“Welcome to Lagos” by Chibundu Onuzo is the story of five people from different parts of Nigerian society who flee the Niger Delta in hopes of better lives in Lagos. Instead they find themselves struggling to secure basics like employment, a place to live, and food. Largely ignored by society, they get caught up in a political scandal that threatens to upend their lives right when they finally find some degree of stability and comfort.
“The Autobiography of an Ex-Colored Man” by James Weldon Johnson is the fictional account of a biracial man looking back over his life. The story is told in the first-person though the narrator remains unnamed and is never described physically. He tells of being born in the South and growing up in Connecticut where he learns that he is a very light-skinned biracial boy who some assume is White. As a young man he sets out on his own and travels to different parts of America and later Europe, recounting his experiences in Black and White society along the way.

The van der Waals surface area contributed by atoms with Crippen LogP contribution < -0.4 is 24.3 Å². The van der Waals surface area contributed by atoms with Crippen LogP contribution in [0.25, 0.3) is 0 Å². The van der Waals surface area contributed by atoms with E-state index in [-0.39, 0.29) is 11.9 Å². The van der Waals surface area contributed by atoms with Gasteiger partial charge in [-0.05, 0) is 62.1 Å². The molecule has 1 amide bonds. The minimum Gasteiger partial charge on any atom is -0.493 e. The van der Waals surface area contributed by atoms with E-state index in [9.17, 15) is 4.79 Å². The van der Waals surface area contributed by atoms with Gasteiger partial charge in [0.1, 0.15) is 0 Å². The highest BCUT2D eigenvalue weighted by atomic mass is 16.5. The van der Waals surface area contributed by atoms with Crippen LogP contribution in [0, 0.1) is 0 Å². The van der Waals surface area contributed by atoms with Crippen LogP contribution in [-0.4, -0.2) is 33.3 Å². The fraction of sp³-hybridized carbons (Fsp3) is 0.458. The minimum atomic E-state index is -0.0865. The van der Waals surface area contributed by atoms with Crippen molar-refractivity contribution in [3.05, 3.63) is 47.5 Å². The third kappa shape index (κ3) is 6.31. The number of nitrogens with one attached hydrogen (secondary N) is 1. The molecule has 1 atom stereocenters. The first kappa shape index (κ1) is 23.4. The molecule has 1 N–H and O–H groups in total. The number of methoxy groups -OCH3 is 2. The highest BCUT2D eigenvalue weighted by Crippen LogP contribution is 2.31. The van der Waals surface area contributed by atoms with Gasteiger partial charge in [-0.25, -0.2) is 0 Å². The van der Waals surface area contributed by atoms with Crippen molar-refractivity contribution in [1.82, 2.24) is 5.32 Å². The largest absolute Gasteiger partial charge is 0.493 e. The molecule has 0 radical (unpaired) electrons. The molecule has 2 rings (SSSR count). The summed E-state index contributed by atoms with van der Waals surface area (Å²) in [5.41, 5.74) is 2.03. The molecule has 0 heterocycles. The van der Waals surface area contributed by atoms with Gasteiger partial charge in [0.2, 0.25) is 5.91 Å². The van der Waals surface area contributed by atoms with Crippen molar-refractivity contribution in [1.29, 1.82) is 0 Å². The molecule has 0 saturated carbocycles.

Maurice Carlos Ruffin’s debut novel “We Cast a Shadow” is set in an unnamed Southern city in the not too distant future. American society has become more racially restrictive. To avoid the various prejudices suffered by Black people, some resort to “demelanization”, a painful procedure that removes physical traits associated with Black people. The book is a slightly off-beat dark comedy about a nameless narrator who goes to desperate lengths to shield his son from this race-based dystopian society.
If you like detective novels and police procedurals with twists and turns as well as a bit of depth that makes the story and characters feel both familiar and refreshing then my book review of “Bluebird, Bluebird” by Attica Locke is for you.